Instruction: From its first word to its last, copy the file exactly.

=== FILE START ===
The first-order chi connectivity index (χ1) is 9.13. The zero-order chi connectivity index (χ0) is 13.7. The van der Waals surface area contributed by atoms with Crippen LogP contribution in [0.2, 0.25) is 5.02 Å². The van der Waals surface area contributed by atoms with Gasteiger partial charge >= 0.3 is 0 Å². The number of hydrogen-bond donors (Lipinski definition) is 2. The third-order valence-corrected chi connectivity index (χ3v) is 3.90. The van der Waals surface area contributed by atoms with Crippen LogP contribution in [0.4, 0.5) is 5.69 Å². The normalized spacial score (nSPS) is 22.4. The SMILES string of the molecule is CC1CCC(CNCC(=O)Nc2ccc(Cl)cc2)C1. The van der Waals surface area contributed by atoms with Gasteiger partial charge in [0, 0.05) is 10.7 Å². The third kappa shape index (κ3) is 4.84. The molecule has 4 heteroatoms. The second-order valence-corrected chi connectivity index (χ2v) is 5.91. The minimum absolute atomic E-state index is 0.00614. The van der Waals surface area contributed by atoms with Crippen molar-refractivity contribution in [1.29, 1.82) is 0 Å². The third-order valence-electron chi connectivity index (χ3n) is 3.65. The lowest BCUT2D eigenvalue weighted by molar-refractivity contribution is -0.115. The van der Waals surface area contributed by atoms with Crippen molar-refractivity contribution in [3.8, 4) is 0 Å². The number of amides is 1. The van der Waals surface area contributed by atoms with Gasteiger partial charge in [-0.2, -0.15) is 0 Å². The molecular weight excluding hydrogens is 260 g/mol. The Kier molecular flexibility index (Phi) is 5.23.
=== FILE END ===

The first-order chi connectivity index (χ1) is 9.13. The zero-order chi connectivity index (χ0) is 13.7. The van der Waals surface area contributed by atoms with Crippen LogP contribution in [0.2, 0.25) is 5.02 Å². The van der Waals surface area contributed by atoms with Gasteiger partial charge >= 0.3 is 0 Å². The number of hydrogen-bond donors (Lipinski definition) is 2. The third-order valence-corrected chi connectivity index (χ3v) is 3.90. The van der Waals surface area contributed by atoms with Crippen LogP contribution in [0.4, 0.5) is 5.69 Å². The normalized spacial score (nSPS) is 22.4. The SMILES string of the molecule is CC1CCC(CNCC(=O)Nc2ccc(Cl)cc2)C1. The van der Waals surface area contributed by atoms with Gasteiger partial charge in [0, 0.05) is 10.7 Å². The third kappa shape index (κ3) is 4.84. The molecule has 4 heteroatoms. The second-order valence-corrected chi connectivity index (χ2v) is 5.91. The minimum absolute atomic E-state index is 0.00614. The van der Waals surface area contributed by atoms with Crippen molar-refractivity contribution in [1.29, 1.82) is 0 Å². The third-order valence-electron chi connectivity index (χ3n) is 3.65. The lowest BCUT2D eigenvalue weighted by molar-refractivity contribution is -0.115. The van der Waals surface area contributed by atoms with Crippen molar-refractivity contribution in [3.8, 4) is 0 Å². The number of amides is 1. The van der Waals surface area contributed by atoms with Gasteiger partial charge in [-0.2, -0.15) is 0 Å². The molecular weight excluding hydrogens is 260 g/mol. The Kier molecular flexibility index (Phi) is 5.23.